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Using Word Referents Subjects
by  Barbara Mariconda and Dea Auray

Topic: Language Arts

Skill: Writing

Grade: 2-8

Brief Description: Use word referents to enhance word choice and rich vocabulary.


Students will:

  • use alternative words and phrases for key characters, settings, objects, or topics in narrative stories and expository pieces of writing
  • students will review the use of nouns and adjectives

Keywords: narrative writing, expository writing, word choice, vocabulary development, parts of speech

Materials Needed:

  • a flip chart and markers, overhead projector with transparency and transparency pens, or a simple chalkboard and chalk

The Lesson

Write one of the following paragraphs on the chart, overhead, or board. (Use the first paragraph is your focus will be on narrative writing, use the second for expository writing.)

  1. I stared at the leprechaun in the clearing. He was no more than two feet tall and wore a green suit and small gold shoes with big black buckles. On his head he wore a green velvet top hat. A lilting laugh escaped from the leprechaun’s mouth which brought a smile to my face.
  2. Have you ever seen a horseshoe crab? The horseshoe crab lives in the seashore and saltmarsh. You might see the horseshoe crab’s helmet shaped brown shell on a sandy beach. It has a long spikey tail and many sets of legs! You might be surprised to learn that the horseshoe crab is a relative of the spider!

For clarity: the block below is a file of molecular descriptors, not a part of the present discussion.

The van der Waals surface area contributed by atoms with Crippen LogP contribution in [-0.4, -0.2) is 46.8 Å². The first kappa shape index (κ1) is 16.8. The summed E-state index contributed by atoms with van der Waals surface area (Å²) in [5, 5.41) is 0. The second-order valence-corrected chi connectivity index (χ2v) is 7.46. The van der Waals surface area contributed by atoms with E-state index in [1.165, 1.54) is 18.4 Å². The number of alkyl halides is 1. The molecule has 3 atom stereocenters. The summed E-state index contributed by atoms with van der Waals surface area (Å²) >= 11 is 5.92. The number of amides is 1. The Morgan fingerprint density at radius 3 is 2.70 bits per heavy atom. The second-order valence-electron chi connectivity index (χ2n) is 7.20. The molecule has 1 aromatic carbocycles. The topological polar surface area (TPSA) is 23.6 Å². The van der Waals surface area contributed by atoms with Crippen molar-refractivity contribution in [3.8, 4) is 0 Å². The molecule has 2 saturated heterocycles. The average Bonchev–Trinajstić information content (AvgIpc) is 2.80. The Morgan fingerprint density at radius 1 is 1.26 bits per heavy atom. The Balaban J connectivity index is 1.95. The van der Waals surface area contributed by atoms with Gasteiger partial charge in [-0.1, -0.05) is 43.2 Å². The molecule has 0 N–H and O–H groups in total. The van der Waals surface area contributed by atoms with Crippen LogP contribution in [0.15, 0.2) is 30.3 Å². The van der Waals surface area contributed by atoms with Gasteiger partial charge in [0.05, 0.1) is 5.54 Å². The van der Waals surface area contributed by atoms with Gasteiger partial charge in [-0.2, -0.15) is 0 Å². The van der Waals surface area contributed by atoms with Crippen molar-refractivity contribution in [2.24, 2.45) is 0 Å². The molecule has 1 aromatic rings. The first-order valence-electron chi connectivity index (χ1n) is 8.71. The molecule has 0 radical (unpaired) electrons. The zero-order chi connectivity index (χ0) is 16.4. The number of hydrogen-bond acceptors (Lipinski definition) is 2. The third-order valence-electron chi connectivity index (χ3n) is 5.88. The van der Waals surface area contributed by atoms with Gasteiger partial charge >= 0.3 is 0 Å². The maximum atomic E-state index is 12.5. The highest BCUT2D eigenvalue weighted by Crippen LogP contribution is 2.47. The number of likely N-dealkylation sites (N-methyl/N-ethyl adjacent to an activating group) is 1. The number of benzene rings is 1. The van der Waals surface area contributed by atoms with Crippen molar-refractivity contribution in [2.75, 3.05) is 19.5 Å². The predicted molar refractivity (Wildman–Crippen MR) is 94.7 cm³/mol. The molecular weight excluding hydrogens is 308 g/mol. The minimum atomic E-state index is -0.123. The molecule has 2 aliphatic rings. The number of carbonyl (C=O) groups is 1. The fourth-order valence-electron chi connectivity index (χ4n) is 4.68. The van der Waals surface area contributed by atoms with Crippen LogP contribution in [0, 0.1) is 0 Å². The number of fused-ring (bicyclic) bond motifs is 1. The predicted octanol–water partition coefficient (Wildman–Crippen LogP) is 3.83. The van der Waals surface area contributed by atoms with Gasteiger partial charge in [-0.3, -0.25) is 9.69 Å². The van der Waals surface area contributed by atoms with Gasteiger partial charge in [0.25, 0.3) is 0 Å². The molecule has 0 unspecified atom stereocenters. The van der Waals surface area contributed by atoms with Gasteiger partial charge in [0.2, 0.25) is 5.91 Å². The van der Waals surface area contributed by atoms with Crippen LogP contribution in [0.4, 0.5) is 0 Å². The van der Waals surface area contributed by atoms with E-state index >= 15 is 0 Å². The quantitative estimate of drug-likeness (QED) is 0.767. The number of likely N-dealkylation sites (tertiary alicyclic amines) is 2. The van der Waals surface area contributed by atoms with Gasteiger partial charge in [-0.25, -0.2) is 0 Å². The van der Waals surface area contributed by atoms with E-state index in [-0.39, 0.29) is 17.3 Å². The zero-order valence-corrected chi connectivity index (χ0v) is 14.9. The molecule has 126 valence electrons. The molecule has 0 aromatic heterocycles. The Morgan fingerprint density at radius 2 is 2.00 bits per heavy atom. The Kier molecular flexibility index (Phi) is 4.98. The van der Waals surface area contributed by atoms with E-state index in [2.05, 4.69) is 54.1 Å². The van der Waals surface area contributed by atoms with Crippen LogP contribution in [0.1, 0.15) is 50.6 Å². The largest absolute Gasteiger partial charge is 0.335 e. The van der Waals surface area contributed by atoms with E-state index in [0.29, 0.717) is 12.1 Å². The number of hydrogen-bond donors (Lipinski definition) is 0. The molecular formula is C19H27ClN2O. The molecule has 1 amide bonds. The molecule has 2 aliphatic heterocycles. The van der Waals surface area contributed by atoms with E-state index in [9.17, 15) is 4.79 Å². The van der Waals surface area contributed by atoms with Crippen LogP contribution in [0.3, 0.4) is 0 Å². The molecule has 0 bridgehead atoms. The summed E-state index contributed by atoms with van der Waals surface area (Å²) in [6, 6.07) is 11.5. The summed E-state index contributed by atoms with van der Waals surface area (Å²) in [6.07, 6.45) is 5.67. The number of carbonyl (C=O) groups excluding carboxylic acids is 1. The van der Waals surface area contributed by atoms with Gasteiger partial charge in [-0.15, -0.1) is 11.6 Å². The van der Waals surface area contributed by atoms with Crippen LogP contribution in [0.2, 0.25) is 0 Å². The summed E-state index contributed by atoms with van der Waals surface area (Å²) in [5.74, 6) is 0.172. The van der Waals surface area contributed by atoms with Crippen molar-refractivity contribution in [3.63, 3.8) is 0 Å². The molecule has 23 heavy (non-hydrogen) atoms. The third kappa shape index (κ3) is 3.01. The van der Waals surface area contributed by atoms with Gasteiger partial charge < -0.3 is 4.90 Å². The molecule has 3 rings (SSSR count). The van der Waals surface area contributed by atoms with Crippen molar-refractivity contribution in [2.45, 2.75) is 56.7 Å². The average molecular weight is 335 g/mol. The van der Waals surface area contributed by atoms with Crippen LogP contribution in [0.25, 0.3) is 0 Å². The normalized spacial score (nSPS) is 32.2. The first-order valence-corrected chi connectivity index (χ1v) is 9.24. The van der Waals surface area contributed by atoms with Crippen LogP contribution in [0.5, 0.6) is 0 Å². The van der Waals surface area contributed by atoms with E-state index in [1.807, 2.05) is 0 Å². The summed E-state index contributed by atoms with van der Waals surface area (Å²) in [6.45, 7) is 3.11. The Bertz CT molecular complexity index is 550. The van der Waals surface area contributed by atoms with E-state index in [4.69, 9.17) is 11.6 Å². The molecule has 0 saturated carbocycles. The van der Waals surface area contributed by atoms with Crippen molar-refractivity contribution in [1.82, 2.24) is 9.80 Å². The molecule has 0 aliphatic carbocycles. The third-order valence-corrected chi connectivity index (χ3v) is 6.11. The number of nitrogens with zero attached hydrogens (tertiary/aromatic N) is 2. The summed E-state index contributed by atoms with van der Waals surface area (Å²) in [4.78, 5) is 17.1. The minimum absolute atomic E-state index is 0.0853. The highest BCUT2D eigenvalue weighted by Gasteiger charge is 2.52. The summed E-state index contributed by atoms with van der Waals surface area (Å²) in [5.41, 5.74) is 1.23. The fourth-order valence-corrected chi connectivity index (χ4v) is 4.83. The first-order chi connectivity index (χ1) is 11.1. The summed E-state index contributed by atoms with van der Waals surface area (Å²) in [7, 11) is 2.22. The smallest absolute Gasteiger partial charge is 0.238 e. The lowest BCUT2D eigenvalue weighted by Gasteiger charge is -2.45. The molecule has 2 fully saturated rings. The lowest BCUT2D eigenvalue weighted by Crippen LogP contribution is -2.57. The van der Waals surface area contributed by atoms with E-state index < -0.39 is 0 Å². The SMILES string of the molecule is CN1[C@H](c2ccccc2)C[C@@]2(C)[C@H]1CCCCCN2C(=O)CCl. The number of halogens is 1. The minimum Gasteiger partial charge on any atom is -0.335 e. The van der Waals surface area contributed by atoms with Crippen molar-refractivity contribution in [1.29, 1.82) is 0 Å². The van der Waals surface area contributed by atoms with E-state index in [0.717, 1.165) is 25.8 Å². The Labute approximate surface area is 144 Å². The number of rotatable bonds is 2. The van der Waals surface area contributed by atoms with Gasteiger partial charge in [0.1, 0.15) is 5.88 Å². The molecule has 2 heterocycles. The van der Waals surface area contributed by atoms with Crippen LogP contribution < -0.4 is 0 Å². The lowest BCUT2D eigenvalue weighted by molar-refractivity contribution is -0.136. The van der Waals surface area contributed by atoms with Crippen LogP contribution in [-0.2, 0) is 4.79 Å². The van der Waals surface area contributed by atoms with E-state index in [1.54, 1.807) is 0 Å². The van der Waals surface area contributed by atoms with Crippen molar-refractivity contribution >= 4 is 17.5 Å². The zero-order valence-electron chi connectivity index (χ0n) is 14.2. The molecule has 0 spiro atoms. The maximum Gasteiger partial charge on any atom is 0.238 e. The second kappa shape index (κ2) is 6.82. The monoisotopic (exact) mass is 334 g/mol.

Read the paragraph to the class, emphasizing the repeated key words - in the First paragraph “leprechaun” and “he”, in the second, “horseshoe crab” and “it”.

Explain that within the context of an entire piece of writing, those key words might be repeated numerous times in redundant fashion. An author might want to vary that redundant word choice to add interest and richness to the writing. Using “word referents” can accomplish this.

Create a chart of “alternative words and phrases” as follows, adjectives in the left column, nouns in the right:

Ex. Leprechaun



Horseshoe Crab
seashore dweller
crusty creature


Ask the class for more suggestions. Now, substitute the word referents for the key words and see how the writing improves!

Finally, have students try creating “word referents” for key words in an existing piece or a new piece of writing. For further practice try the same exercise with the following “key words”: knight, elephant, cell phone, America - or choose some of your own which relate to your curriculum.

Submitted by

Barbara Mariconda and Dea Auray, Empowering Writers

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